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Inspection carried out on 5 and 6 March 2019

During a routine inspection


Services for the support and examination of people who have experienced sexual assault are commissioned by NHS England and Merseyside Police and provided by Manchester University NHS Foundation Trust through Safe Place Merseyside based in Liverpool city centre. The service is part of the St Marys Hospital Manchester provider services.

Forensic Physicians (FPs) and Crisis Workers (CWs) work on an on-call rota to cover daytime, nights and weekends and are available to respond to adults and young people(16-17yrs) over a 24-hour period. The service for children under 16yrs is provided by The Alder Hey Hospital and does not form part of this inspection. Any professional can refer to the Safe Place service. Self-referrals, for safety reasons, are seen during the daytime only. The staff are supported by a full-time administrator.

Safe Place Merseyside has 15 FPs and 10 CWs, both disciplines have two staff currently in training, all staff are permanent. There are two managers who work across both Safe Place Merseyside and the SARC based at St Marys Hospital Manchester.

The centre is a self-contained unit within a service building which also hosts a walk-in centre and community sexual health services. The centre meets the needs of the patients, it is discreetly signposted, and the entrance has access for people with physical disabilities. Accommodation includes a forensic medical room, bathroom, a forensic waiting room and a non-forensic waiting room.

Safe Place Merseyside are not commissioned to provide counselling or talking therapies and referrals are made to a number of local services commissioned to offer follow on care.

During the inspection we spoke with the clinical director, clinical lead, operational manager, forensic physician, two crisis workers, ISVA worker, talking therapies worker and a police officer.

Prior to and during the inspection we looked at policies and procedures and other records about how the service is managed.

Patients spoke positively about the service and the quality of care that was provided.

Our key findings were:

  • The provider had adequate systems and processes in place to identify where quality and safety were compromised.
  • The service had effective leadership and staff told us they felt well supported.
  • The premises appeared clean and well maintained.
  • The staff used infection control procedures which reflected published guidance.
  • Staff knew how to deal with emergencies.
  • Appropriate medicines and life-saving equipment were available.
  • The staff followed suitable safeguarding processes and knew their responsibilities for safeguarding adults and children.
  • Systems were in place to support multi-agency working.
  • The clinical staff provided patients’ care and treatment in line with current guidelines.
  • Staff treated patients with dignity and respect and took care to protect their privacy and personal information.
  • The appointment and referral system met patient’s needs.
  • The provider asked patients for feedback to obtain their views about the services provided.
  • The staff had suitable information governance arrangements.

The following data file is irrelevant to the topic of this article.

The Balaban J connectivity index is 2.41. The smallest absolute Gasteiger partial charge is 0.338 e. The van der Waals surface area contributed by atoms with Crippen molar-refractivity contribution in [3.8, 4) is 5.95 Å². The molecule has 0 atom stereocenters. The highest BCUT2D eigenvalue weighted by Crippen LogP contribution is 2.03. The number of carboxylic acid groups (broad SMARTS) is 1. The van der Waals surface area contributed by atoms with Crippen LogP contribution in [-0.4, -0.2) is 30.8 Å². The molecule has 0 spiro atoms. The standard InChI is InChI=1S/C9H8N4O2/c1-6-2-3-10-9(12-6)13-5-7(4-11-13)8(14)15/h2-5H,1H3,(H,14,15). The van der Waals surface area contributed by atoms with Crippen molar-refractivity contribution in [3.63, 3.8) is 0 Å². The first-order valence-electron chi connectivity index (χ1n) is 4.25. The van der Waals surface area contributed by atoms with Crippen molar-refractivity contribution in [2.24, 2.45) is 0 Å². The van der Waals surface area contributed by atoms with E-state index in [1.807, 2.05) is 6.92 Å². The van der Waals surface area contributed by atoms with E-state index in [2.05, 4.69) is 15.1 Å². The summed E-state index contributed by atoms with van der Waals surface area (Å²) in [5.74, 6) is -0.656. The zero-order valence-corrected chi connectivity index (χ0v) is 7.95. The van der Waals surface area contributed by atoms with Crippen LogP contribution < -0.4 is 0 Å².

• The provider had thorough staff recruitment procedures.

We identified an area of notable service.

The majority of forensic practitioners are members of the Faculty of Forensic & Legal Medicine (FFLM) or working towards membership.

There were areas where the provider could make improvements. They should:

  • Formalise an audit programme of activity including an environmental infection control and prevention audit.
  • Risk assess bathroom areas for ligature risk to patients
  • Continue to ensure policies and paperwork reflect the Safe Place Merseyside service and local partnerships processes and procedures.

Inspection carried out on 2nd October - 8th November 2018

During a routine inspection

We had not previously rated this hospital. We rated services as good because.

  • We rated maternity services as good for safe, effective, caring, responsive and well-led.
  • We rated neonatal services as good for safe, effective, responsive, well- led and outstanding for caring.
  • Staff cared for patients with compassion. Feedback from patients confirmed that staff treated them well and with kindness.
  • Services took account of patients’ individual needs.
  • Services controlled infection risk well. Staff kept themselves, equipment and the premises clean. They used control measures to prevent the spread of infection.
  • Staff received appropriate education and training to enable them to provide safe care and treatment.
  • The service planned and provided services in a way that met the needs of local people. People could access the service when they needed.
  • Staff gave patients enough food and drink to meet their needs and improve their health.
  • Managers across the services had the right skills and abilities to run a service providing high-quality sustainable care.
  • Staff were committed to improving services by learning from when things went well and when they went wrong, promoting training, research and innovation.


  • Not all mandatory training particularly for medical staff met trust targets.
  • Staffing was a challenge: although most shifts, over the period reviewed, met the national guidance from the British Association of Perinatal Medicine, there remained gaps in staffing on occasions.